As with all things, a week into the job and there are many, many more plans which are super exciting which I am forced to keep silent about, I am really glad I made the move.
So, here we are, the dream team, I am the one with the Parka, note that the fells are covered in snow, I am not yet acclimatised and able to go sans jacket like these crazy northern UK people.
Parka or not, Garsdale Design now has a full suite of GIS services as well as 3D GIS services such as;
Geospatial Data Management & Processing Asset Management Cartographic Representation Web Mapping – Mapserver/Open Layers/PostGIS Constraints Mapping Site Selection through Multi-criteria Evaluation GIS Model Production/Training Spatial Analysis Least Cost Path Analysis Site Design & Layout Design Refinement/Micrositing Zone of Theoretical Visibility (ZTV) 3D Urban & Site Modelling Geospatial Data Standards and implimentation Metadata Standards and implimentation Geodatabase modelling Geoprocess modelling Ordnance Survey data structure and implimentation Data distribution and implimentation, providing map sharing solutions Interactive geospatial solutions Automatic Identification Systems (AIS)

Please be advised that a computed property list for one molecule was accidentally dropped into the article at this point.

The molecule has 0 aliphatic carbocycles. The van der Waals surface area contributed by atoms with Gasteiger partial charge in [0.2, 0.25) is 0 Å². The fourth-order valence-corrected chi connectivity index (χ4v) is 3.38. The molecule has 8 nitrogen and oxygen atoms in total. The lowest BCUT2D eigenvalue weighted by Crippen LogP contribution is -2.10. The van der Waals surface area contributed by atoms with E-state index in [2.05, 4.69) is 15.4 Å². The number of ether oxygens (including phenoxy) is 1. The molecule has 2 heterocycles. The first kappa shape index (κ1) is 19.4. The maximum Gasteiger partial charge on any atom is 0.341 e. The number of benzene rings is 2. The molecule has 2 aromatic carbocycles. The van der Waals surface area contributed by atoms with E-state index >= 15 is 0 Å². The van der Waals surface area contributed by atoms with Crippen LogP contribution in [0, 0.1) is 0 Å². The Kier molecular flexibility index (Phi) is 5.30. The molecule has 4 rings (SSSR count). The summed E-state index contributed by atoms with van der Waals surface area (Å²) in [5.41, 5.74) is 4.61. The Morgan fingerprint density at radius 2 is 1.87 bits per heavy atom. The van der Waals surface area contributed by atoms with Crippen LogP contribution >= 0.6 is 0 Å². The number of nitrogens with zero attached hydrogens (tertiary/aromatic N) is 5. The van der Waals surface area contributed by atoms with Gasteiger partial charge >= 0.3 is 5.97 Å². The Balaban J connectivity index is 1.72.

Feel free to contact me if you need help or training on any of the above!
Be rest assured that my blogs will continue as they always have, though from time to time I may well discuss 3D GIS a little more, watch this space….